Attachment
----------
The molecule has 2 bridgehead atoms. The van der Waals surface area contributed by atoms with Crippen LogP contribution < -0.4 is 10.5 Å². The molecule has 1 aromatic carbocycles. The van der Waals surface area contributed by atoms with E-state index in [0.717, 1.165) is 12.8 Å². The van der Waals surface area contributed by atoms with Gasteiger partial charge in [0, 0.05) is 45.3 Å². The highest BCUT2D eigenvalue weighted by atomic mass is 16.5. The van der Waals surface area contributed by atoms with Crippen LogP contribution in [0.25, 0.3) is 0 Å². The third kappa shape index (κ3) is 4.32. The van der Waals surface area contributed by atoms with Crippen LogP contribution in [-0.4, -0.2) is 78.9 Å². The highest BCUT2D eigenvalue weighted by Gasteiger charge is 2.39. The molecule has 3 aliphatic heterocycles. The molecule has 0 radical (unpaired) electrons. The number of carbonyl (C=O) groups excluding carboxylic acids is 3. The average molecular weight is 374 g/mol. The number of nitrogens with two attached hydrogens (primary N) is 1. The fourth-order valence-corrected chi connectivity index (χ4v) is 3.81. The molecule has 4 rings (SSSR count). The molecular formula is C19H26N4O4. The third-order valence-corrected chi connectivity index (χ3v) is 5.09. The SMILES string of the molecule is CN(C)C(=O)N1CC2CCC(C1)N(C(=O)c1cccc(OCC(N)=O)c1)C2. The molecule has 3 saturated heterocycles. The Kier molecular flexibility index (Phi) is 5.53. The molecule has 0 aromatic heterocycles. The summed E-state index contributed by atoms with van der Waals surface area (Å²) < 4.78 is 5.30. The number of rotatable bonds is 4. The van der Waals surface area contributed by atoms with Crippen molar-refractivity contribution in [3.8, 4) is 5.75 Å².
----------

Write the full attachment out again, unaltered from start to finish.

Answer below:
The molecule has 2 bridgehead atoms. The van der Waals surface area contributed by atoms with Crippen LogP contribution < -0.4 is 10.5 Å². The molecule has 1 aromatic carbocycles. The van der Waals surface area contributed by atoms with E-state index in [0.717, 1.165) is 12.8 Å². The van der Waals surface area contributed by atoms with Gasteiger partial charge in [0, 0.05) is 45.3 Å². The highest BCUT2D eigenvalue weighted by atomic mass is 16.5. The van der Waals surface area contributed by atoms with Crippen LogP contribution in [0.25, 0.3) is 0 Å². The third kappa shape index (κ3) is 4.32. The van der Waals surface area contributed by atoms with Crippen LogP contribution in [-0.4, -0.2) is 78.9 Å². The highest BCUT2D eigenvalue weighted by Gasteiger charge is 2.39. The molecule has 3 aliphatic heterocycles. The molecule has 0 radical (unpaired) electrons. The number of carbonyl (C=O) groups excluding carboxylic acids is 3. The average molecular weight is 374 g/mol. The number of nitrogens with two attached hydrogens (primary N) is 1. The fourth-order valence-corrected chi connectivity index (χ4v) is 3.81. The molecule has 4 rings (SSSR count). The molecular formula is C19H26N4O4. The third-order valence-corrected chi connectivity index (χ3v) is 5.09. The SMILES string of the molecule is CN(C)C(=O)N1CC2CCC(C1)N(C(=O)c1cccc(OCC(N)=O)c1)C2. The molecule has 3 saturated heterocycles. The Kier molecular flexibility index (Phi) is 5.53. The molecule has 0 aromatic heterocycles. The summed E-state index contributed by atoms with van der Waals surface area (Å²) < 4.78 is 5.30. The number of rotatable bonds is 4. The van der Waals surface area contributed by atoms with Crippen molar-refractivity contribution in [3.8, 4) is 5.75 Å².